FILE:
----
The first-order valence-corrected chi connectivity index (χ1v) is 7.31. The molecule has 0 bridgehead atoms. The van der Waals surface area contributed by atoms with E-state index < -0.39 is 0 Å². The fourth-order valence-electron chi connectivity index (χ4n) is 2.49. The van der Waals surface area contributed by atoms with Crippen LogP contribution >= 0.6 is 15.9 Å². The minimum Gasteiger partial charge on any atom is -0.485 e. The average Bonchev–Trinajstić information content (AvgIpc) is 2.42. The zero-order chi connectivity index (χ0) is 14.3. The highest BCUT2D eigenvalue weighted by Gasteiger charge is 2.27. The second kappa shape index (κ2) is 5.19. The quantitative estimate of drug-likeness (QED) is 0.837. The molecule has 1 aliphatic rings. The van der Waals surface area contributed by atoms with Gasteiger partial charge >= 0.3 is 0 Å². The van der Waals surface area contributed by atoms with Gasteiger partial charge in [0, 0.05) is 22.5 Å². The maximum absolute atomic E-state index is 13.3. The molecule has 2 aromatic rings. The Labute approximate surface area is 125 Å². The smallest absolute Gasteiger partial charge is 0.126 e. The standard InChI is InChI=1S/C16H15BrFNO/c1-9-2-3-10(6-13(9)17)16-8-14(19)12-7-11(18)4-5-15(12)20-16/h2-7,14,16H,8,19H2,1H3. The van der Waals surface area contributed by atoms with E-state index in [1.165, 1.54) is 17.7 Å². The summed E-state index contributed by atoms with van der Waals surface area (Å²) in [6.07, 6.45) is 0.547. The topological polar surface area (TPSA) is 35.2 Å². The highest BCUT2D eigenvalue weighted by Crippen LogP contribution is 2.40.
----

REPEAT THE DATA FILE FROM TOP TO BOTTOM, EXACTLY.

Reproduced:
The first-order valence-corrected chi connectivity index (χ1v) is 7.31. The molecule has 0 bridgehead atoms. The van der Waals surface area contributed by atoms with E-state index < -0.39 is 0 Å². The fourth-order valence-electron chi connectivity index (χ4n) is 2.49. The van der Waals surface area contributed by atoms with Crippen LogP contribution >= 0.6 is 15.9 Å². The minimum Gasteiger partial charge on any atom is -0.485 e. The average Bonchev–Trinajstić information content (AvgIpc) is 2.42. The zero-order chi connectivity index (χ0) is 14.3. The highest BCUT2D eigenvalue weighted by Gasteiger charge is 2.27. The second kappa shape index (κ2) is 5.19. The quantitative estimate of drug-likeness (QED) is 0.837. The molecule has 1 aliphatic rings. The van der Waals surface area contributed by atoms with Gasteiger partial charge >= 0.3 is 0 Å². The van der Waals surface area contributed by atoms with Gasteiger partial charge in [0, 0.05) is 22.5 Å². The maximum absolute atomic E-state index is 13.3. The molecule has 2 aromatic rings. The Labute approximate surface area is 125 Å². The smallest absolute Gasteiger partial charge is 0.126 e. The standard InChI is InChI=1S/C16H15BrFNO/c1-9-2-3-10(6-13(9)17)16-8-14(19)12-7-11(18)4-5-15(12)20-16/h2-7,14,16H,8,19H2,1H3. The van der Waals surface area contributed by atoms with E-state index in [1.165, 1.54) is 17.7 Å². The summed E-state index contributed by atoms with van der Waals surface area (Å²) in [6.07, 6.45) is 0.547. The topological polar surface area (TPSA) is 35.2 Å². The highest BCUT2D eigenvalue weighted by Crippen LogP contribution is 2.40.